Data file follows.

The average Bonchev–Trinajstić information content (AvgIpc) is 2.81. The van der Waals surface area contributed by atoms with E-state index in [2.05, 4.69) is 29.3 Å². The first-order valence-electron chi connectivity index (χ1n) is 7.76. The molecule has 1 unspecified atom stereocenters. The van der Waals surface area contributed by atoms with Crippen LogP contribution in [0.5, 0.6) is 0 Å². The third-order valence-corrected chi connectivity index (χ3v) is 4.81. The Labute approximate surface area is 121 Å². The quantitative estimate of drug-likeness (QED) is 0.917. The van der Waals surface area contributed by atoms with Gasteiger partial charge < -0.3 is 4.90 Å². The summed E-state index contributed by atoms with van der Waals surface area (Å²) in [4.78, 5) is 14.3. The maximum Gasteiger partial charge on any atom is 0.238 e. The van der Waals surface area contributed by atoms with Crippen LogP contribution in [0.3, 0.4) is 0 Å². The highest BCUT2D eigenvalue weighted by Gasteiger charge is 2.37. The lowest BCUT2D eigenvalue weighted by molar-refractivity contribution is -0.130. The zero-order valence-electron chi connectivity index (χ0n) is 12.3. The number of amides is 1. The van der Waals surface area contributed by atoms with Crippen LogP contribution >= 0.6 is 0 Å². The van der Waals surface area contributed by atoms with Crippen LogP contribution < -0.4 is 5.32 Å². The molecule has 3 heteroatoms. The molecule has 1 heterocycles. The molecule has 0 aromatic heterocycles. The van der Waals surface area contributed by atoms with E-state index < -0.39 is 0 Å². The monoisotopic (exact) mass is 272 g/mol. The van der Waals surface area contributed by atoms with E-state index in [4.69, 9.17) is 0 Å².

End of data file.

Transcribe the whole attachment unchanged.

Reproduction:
The average Bonchev–Trinajstić information content (AvgIpc) is 2.81. The van der Waals surface area contributed by atoms with E-state index in [2.05, 4.69) is 29.3 Å². The first-order valence-electron chi connectivity index (χ1n) is 7.76. The molecule has 1 unspecified atom stereocenters. The van der Waals surface area contributed by atoms with Crippen LogP contribution in [0.5, 0.6) is 0 Å². The third-order valence-corrected chi connectivity index (χ3v) is 4.81. The Labute approximate surface area is 121 Å². The quantitative estimate of drug-likeness (QED) is 0.917. The van der Waals surface area contributed by atoms with Gasteiger partial charge < -0.3 is 4.90 Å². The summed E-state index contributed by atoms with van der Waals surface area (Å²) in [4.78, 5) is 14.3. The maximum Gasteiger partial charge on any atom is 0.238 e. The van der Waals surface area contributed by atoms with Crippen LogP contribution in [0.3, 0.4) is 0 Å². The highest BCUT2D eigenvalue weighted by Gasteiger charge is 2.37. The lowest BCUT2D eigenvalue weighted by molar-refractivity contribution is -0.130. The zero-order valence-electron chi connectivity index (χ0n) is 12.3. The number of amides is 1. The van der Waals surface area contributed by atoms with Crippen LogP contribution >= 0.6 is 0 Å². The van der Waals surface area contributed by atoms with Crippen LogP contribution < -0.4 is 5.32 Å². The molecule has 3 heteroatoms. The molecule has 1 heterocycles. The molecule has 0 aromatic heterocycles. The van der Waals surface area contributed by atoms with E-state index < -0.39 is 0 Å². The monoisotopic (exact) mass is 272 g/mol. The van der Waals surface area contributed by atoms with E-state index in [4.69, 9.17) is 0 Å².